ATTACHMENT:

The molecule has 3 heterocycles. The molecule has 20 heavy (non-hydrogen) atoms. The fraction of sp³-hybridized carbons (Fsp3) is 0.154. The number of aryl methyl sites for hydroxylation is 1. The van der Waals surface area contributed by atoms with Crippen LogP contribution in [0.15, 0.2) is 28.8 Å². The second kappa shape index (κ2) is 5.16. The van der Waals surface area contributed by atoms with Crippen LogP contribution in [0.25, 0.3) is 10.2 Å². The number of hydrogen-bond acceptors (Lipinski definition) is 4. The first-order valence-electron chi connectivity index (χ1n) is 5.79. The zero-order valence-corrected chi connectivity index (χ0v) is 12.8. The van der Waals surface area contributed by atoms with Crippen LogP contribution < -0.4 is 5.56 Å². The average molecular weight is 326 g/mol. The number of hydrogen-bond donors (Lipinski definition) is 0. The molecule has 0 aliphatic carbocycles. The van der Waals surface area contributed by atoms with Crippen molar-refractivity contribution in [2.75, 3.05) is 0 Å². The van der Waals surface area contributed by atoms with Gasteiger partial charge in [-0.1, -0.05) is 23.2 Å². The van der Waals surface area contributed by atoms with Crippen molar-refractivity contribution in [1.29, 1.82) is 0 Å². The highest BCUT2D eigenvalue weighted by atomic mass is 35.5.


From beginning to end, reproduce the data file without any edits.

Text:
The molecule has 3 heterocycles. The molecule has 20 heavy (non-hydrogen) atoms. The fraction of sp³-hybridized carbons (Fsp3) is 0.154. The number of aryl methyl sites for hydroxylation is 1. The van der Waals surface area contributed by atoms with Crippen LogP contribution in [0.15, 0.2) is 28.8 Å². The second kappa shape index (κ2) is 5.16. The van der Waals surface area contributed by atoms with Crippen LogP contribution in [0.25, 0.3) is 10.2 Å². The number of hydrogen-bond acceptors (Lipinski definition) is 4. The first-order valence-electron chi connectivity index (χ1n) is 5.79. The zero-order valence-corrected chi connectivity index (χ0v) is 12.8. The van der Waals surface area contributed by atoms with Crippen LogP contribution < -0.4 is 5.56 Å². The average molecular weight is 326 g/mol. The number of hydrogen-bond donors (Lipinski definition) is 0. The molecule has 0 aliphatic carbocycles. The van der Waals surface area contributed by atoms with Crippen molar-refractivity contribution in [2.75, 3.05) is 0 Å². The van der Waals surface area contributed by atoms with Gasteiger partial charge in [-0.1, -0.05) is 23.2 Å². The van der Waals surface area contributed by atoms with Crippen molar-refractivity contribution in [1.29, 1.82) is 0 Å². The highest BCUT2D eigenvalue weighted by atomic mass is 35.5.